After a period of increased costs because of tax, stamp duty and mortgage relief changes, the year ends with the news that landlords and letting agents could face fines of up to £30,000 for charging tenants any fees above rent. This is according to government proposals featuring the publicised ban on tenants’ fees. The government estimates that tenants could save an average of £327 when they start a new rental agreement without fees. However, it is also possible that landlords or rental companies could simply put up their rents slightly to offset the costs, if the letting agents try to push their fees on to them.
However, half of all landlords believe the agent will pass on the costs to them when the bill becomes law. A survey by start-up, Reposit, showed that one of the most common unexpected costs for landlords is an increase in letting agent fees. Repairs and renewal fees also feature, while one in three landlords say they have had to pay for costs they weren’t expecting. However, increased fees were not the main reason given for landlords leaving their agent. Of the 41% who had changed agents, only 11% said it was due to higher fees. Of those surveyed, 61% said customer service and 26% said poor property care had been the reasons for switching agents. The increased costs of being a landlord, such as increases in stamp duty and reductions in tax breaks, are forcing about one in four landlords to shop around for cheaper agents. Another option is to take this extra workload on themselves, by using software and apps to keep on top of the administrative duties.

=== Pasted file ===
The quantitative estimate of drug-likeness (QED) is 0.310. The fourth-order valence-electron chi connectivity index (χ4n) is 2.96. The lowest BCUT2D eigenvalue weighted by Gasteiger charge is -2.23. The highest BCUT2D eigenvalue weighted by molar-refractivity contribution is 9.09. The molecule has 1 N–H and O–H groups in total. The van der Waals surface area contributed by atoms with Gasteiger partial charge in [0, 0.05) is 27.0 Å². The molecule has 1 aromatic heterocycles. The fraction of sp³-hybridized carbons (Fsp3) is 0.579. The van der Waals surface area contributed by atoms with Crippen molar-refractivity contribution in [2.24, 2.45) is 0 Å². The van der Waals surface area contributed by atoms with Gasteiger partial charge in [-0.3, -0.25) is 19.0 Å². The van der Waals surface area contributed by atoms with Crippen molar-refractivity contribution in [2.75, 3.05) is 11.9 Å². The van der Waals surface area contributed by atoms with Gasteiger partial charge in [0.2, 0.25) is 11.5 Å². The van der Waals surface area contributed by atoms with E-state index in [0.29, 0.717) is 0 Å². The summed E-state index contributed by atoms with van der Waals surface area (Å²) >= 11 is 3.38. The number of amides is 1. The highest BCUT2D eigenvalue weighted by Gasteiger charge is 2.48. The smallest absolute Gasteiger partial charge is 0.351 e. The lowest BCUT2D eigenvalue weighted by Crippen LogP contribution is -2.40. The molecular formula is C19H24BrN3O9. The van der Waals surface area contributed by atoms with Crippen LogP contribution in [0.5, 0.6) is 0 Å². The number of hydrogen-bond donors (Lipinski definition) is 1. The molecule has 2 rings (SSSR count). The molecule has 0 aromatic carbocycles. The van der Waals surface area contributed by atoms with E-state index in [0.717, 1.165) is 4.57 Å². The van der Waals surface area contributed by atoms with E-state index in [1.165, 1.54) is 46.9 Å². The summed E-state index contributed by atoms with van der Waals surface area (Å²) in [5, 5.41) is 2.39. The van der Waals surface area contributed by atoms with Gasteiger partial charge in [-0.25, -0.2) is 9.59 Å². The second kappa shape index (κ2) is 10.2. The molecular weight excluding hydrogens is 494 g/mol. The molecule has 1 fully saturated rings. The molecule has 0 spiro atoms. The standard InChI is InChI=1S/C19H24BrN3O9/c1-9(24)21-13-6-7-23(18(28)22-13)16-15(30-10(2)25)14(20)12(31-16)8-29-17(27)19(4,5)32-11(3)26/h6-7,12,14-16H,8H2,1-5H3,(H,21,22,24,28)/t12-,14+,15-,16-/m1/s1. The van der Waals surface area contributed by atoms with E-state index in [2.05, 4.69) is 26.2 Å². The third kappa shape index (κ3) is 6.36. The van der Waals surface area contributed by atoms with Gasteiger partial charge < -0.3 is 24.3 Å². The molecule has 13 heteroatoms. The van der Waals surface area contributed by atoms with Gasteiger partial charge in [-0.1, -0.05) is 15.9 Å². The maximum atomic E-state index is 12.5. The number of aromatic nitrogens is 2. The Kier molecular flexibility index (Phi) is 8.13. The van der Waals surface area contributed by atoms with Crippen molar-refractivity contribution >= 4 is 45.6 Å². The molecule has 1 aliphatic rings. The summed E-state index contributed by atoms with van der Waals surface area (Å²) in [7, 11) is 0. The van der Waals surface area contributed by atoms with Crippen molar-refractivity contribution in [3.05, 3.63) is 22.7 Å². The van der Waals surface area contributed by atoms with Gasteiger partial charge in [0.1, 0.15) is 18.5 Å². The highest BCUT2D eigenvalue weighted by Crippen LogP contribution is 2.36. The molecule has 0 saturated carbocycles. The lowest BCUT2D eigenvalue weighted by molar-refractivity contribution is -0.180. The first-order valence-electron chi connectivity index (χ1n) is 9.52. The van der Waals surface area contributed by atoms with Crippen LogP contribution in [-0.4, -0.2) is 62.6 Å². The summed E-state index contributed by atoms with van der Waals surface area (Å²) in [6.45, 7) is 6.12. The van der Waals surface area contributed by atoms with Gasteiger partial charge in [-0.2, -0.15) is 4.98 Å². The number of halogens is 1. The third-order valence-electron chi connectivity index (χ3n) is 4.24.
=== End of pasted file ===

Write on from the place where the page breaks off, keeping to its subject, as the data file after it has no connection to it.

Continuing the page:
Also, under the new proposals, landlords and their agents will not be able to make any charges over and above the rent. However, they will be able to take security deposits capped at six weeks’ rent, holding deposits capped at one week’s rent and any tenant default charges. Until now, tenants often had to bear the cost of letting agents carrying out services such as taking up references or drawing up an inventory, even though those agents were also in the employ of landlords. The new ban will also be extended to third parties, which means agents cannot expect tenants to pay for another company to conduct the inventory, for example. Anyone who does not comply with the new rulings could face an initial fine of £5,000, enforced by Trading Standards. If a further breach is committed within five years, then they could be fined £30,000 or face prosecution.
The new regulations also aim to make the fees and workings of letting agents more transparent. All agents will have to post details of their fee structure and regulatory oversight on online listing websites, such as Zoopla and Rightmove. All letting agents will also have to be regulated, which is not the case at present, although many reputable ones are. A draft bill will be published, to be discussed by MPs before it becomes law.
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